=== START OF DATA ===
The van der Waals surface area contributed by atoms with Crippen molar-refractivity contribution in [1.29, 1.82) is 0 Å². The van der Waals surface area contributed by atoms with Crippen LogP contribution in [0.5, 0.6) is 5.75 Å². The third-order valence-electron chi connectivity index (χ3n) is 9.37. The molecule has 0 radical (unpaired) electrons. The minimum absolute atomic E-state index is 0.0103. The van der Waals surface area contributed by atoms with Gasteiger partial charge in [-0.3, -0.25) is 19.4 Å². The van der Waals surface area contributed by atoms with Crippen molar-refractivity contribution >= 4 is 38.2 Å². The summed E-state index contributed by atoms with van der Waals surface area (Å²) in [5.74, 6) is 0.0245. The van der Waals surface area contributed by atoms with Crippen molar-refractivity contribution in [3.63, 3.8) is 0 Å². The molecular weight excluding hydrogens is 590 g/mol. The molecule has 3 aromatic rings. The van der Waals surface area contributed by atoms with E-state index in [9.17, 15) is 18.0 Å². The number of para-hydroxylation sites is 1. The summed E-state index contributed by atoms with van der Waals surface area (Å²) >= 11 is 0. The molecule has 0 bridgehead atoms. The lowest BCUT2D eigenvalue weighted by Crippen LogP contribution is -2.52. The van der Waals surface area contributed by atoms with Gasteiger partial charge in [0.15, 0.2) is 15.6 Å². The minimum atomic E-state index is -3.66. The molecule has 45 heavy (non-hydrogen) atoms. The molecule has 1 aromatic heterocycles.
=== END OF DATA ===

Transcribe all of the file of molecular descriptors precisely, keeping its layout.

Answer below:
The van der Waals surface area contributed by atoms with Crippen molar-refractivity contribution in [1.29, 1.82) is 0 Å². The van der Waals surface area contributed by atoms with Crippen LogP contribution in [0.5, 0.6) is 5.75 Å². The third-order valence-electron chi connectivity index (χ3n) is 9.37. The molecule has 0 radical (unpaired) electrons. The minimum absolute atomic E-state index is 0.0103. The van der Waals surface area contributed by atoms with Gasteiger partial charge in [-0.3, -0.25) is 19.4 Å². The van der Waals surface area contributed by atoms with Crippen molar-refractivity contribution >= 4 is 38.2 Å². The summed E-state index contributed by atoms with van der Waals surface area (Å²) in [5.74, 6) is 0.0245. The van der Waals surface area contributed by atoms with Crippen molar-refractivity contribution in [3.63, 3.8) is 0 Å². The molecular weight excluding hydrogens is 590 g/mol. The molecule has 3 aromatic rings. The van der Waals surface area contributed by atoms with E-state index in [9.17, 15) is 18.0 Å². The number of para-hydroxylation sites is 1. The summed E-state index contributed by atoms with van der Waals surface area (Å²) >= 11 is 0. The molecule has 0 bridgehead atoms. The lowest BCUT2D eigenvalue weighted by Crippen LogP contribution is -2.52. The van der Waals surface area contributed by atoms with Gasteiger partial charge in [0.15, 0.2) is 15.6 Å². The minimum atomic E-state index is -3.66. The molecule has 45 heavy (non-hydrogen) atoms. The molecule has 1 aromatic heterocycles.